It begins

Today was my first therapy appointment following my 6 week post-surgery appointment. At this point, Jason moves into the aggressive ROM exercises that are painful. He said that he has some patients who are “loosey-goosie,” but that I’m not one of those. He said after today’s session that “it’s going to be a long road,” just like my last shoulder rehab.

He gave me a take-home sheet with exercises to begin doing at home twice a day on the days that I don’t come in to the therapy center.

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2 Responses to It begins

  1. Anna Wolf says:

    Good morning! I’m up at 2am because of shoulder pain and stumbled across your blog. First off, thank you! I’m having the surgery on the 30th ( scheduled it today) and I have to say this blog is a blessing! I’m quite nervous about the surgery and now DEFINITELY nervous about the therapy but the unknown is more frightening than the pain to me. I like the fact that you were able to go back to Jason for your therapy. I liked my therapist Kim that I went to before we knew it was a tear and hopefully will get her again (although her “Kiming” doesn’t sound as aggressive as “Jasoning”, I’ll have to tell her to ” bring it on!”) I will definitely be thinking of you in regards to “allowing the pain” and looking forward to reading your progress! Wish me luck! And wishing you a quicker recovery this time!!!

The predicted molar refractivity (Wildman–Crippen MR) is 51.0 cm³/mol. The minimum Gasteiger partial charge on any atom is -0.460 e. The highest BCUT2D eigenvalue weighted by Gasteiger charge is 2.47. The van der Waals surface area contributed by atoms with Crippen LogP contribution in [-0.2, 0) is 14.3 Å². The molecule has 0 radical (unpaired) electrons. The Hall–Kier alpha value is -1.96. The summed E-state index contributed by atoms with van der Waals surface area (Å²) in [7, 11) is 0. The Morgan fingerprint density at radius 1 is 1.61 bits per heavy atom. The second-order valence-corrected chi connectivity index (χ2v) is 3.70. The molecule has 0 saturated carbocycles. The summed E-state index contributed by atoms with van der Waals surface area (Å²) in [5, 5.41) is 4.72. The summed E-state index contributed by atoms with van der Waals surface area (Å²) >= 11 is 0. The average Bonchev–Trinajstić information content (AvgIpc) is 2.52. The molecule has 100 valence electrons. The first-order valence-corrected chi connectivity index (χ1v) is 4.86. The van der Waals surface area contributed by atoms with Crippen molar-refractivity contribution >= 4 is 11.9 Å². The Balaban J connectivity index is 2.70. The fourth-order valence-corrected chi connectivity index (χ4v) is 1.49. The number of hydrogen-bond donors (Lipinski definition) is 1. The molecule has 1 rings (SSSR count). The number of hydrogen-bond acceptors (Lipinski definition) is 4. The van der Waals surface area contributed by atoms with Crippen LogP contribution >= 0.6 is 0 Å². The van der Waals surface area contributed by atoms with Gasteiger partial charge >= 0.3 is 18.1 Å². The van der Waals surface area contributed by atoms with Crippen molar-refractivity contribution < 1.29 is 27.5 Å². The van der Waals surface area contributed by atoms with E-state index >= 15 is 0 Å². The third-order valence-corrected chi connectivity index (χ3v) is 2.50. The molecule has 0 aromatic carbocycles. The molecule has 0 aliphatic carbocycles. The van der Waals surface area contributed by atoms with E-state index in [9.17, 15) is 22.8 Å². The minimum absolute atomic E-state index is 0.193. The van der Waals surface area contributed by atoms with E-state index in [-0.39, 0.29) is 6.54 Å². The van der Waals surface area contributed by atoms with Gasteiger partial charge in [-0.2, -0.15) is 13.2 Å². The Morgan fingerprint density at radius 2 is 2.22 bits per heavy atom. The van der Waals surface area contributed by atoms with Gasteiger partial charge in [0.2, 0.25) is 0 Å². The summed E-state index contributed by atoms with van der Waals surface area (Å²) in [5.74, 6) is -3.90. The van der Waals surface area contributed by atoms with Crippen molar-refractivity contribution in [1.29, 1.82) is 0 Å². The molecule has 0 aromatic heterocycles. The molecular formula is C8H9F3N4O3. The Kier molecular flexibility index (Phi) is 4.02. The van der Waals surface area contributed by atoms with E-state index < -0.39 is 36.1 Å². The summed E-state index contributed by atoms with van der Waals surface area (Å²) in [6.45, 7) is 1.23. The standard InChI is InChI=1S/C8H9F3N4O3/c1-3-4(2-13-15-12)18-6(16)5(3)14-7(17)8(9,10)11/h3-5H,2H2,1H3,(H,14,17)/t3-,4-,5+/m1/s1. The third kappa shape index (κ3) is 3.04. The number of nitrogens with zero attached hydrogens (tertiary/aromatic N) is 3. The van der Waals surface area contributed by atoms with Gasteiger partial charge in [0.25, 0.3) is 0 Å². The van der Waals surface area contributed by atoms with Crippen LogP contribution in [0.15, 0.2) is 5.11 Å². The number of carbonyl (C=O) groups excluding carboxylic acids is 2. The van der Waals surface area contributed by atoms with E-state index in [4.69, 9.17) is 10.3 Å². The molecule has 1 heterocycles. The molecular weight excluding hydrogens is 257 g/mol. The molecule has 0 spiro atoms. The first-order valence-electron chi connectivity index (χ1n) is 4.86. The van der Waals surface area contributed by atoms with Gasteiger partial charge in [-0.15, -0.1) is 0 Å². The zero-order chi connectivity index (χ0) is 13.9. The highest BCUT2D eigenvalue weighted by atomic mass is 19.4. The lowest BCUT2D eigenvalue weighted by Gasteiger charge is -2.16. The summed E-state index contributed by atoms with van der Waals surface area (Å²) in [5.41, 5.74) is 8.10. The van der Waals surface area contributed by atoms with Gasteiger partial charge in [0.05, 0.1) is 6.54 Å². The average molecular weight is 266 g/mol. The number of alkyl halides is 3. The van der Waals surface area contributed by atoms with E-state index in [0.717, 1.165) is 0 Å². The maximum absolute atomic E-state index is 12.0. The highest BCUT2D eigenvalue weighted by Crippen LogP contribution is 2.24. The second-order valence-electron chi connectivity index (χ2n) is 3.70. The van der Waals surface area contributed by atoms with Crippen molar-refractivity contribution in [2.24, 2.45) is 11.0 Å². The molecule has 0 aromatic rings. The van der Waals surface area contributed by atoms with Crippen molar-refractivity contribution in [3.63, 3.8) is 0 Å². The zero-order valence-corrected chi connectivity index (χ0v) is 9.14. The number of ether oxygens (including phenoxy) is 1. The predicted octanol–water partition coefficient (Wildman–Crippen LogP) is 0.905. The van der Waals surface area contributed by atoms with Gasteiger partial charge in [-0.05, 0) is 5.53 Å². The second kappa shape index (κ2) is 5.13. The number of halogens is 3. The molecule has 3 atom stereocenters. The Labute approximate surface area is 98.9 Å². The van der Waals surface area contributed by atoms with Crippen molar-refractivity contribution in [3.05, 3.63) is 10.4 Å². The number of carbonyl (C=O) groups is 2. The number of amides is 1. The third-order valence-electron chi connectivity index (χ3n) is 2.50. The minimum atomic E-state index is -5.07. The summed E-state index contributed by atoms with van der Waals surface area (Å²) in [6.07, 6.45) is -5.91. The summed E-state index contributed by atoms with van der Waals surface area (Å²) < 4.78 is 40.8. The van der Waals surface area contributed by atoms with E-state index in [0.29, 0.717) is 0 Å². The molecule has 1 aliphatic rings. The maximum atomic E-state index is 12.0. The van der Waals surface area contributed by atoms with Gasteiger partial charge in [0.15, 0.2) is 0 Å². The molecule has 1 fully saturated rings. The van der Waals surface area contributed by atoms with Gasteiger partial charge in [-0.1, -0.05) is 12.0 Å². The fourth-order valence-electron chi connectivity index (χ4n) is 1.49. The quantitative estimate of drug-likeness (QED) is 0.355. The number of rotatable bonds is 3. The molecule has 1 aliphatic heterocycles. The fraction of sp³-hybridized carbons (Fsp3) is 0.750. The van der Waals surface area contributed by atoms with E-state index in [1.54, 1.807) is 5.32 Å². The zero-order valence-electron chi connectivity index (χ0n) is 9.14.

2. Tom says:

    Anna, (I like that name 🙂 )

    I like the way you started off your comment – “I’m up at 2am because of shoulder pain.” Wow, does that ever sound familiar!!!

    The reason I blogged about my surgery was for people like you to have an idea of what to expect. And…to help you realize that you WILL get through it – just like I did (with my right shoulder) and WILL get through it (presently) with my left shoulder.

    The best way to look at rotator cuff surgery is that it will be an adventure (kind of like climbing Mt. Everest). You will join an elite group of individuals who have had one of the most painful and prolonged procedures that there is. I liken it to be kind of like being a member of a special forces unit. Whenever you see someone wearing a sling with the abduction pillow, you will want to ask them if they had rotator cuff surgery. When you find out they did, you can encourage them to “hang in there” and exchange some war stories with them.

    I will pray for you as you go in for surgery and as you begin the process of recovery. Let me know from time to time how it’s going for you.

    Thanks for your comment! See what I mean about becoming a member of the “special forces” rotator cuff surgery group. 🙂

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